Gold Member

    First of all, post your code inside [ code ] [ /code ] tags (without the spaces), so indentations aren't lost.

    Now ask yourself, within my_strcpy(), when is s1 <= s2 true, and when is it false, and why do think that's relevant?

    (As an aside, didn't your compiler complain that my_strcpy() didn't return anything?)
  4. Oct 26, 2014 #3
    Hi DrGreg. I have put my codes into the <code> blocks. Thank you.

    My idea is that as long as string1 has a corresponding box with string2, I will copy the respective element in string2 box into string1 box. When s1<=s2 is false, the loop will stop and return the result from the my_strcpy function to the main function.

    Oh wait. I forgot that I re-edited my code before I compiled with gcc in vim. Before I edited the code, vim returned a seg. fault, but now, everything compiles nicely, but I still got 'Cat' back.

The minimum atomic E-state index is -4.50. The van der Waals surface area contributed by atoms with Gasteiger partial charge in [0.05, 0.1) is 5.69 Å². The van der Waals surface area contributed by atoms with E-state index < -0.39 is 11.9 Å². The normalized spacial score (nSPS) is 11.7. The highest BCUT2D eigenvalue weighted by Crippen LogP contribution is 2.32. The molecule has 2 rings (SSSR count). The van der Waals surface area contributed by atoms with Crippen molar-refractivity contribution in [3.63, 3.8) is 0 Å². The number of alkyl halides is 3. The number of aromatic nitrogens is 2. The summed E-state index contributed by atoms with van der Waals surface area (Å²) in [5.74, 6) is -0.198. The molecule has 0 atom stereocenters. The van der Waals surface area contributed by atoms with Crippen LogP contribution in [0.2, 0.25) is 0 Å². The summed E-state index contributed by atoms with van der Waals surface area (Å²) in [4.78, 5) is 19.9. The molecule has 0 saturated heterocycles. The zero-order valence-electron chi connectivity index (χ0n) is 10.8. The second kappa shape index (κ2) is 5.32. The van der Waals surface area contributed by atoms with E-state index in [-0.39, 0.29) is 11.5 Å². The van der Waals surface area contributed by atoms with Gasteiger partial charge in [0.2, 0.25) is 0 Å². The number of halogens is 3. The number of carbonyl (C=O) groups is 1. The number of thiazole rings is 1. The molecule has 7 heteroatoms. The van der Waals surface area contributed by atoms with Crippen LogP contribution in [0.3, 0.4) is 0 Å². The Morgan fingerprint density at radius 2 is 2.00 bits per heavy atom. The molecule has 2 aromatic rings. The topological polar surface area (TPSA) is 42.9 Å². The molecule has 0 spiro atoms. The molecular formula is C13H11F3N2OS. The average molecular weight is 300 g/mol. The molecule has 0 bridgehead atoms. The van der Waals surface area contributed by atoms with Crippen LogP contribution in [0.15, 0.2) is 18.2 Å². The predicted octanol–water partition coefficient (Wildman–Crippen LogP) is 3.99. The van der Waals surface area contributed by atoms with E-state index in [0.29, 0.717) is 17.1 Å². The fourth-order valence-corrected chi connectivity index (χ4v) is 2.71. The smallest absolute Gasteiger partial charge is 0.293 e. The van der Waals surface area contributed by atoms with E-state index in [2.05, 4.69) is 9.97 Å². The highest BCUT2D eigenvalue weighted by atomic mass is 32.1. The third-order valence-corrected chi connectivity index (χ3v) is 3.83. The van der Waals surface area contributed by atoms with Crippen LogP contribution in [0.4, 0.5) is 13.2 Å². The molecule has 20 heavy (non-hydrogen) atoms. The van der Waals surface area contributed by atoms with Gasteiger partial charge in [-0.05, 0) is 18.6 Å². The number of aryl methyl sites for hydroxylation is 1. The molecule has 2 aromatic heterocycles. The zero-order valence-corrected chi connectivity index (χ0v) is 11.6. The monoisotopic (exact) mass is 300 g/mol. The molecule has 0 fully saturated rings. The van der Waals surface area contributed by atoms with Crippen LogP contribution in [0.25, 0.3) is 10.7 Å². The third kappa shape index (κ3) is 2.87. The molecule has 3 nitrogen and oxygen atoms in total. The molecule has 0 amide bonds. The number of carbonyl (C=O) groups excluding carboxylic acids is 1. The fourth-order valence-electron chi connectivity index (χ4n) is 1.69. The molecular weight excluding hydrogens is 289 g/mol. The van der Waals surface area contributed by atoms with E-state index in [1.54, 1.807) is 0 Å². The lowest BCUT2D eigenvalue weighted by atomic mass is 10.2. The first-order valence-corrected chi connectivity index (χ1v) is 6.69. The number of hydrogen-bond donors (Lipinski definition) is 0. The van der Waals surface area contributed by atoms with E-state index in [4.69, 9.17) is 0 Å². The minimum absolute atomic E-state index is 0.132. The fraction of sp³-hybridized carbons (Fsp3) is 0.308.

However, when I put gcc -Wall, it gave:
    tut9q1b.c: In function 'my_strcpy':
    tut9q1b.c:30:2: warning: 'return' with no value, in function returning non-void

    which I think is what you mentioned right?
    Last edited: Oct 26, 2014
  5. Oct 26, 2014 #4
    Ah! I think I know why... my_strcpy is not a void function, so I must return something at the end of it to the main function! Gosh. What am I doing?! >< I will try again. Thank you for pointing out my mistake. :)
  6. Oct 26, 2014 #5
    What if s1 and s2 are of different lengths? Then your function doesn't work.

    Also, use ++s1 and ++s2 rather than s1++ and s2++. You should only use ++ as a postfix when it's embedded in a larger expression and you want to increment after evaluating the rest of the expression.

    char * my_strcpy (char* s1, const char* s2)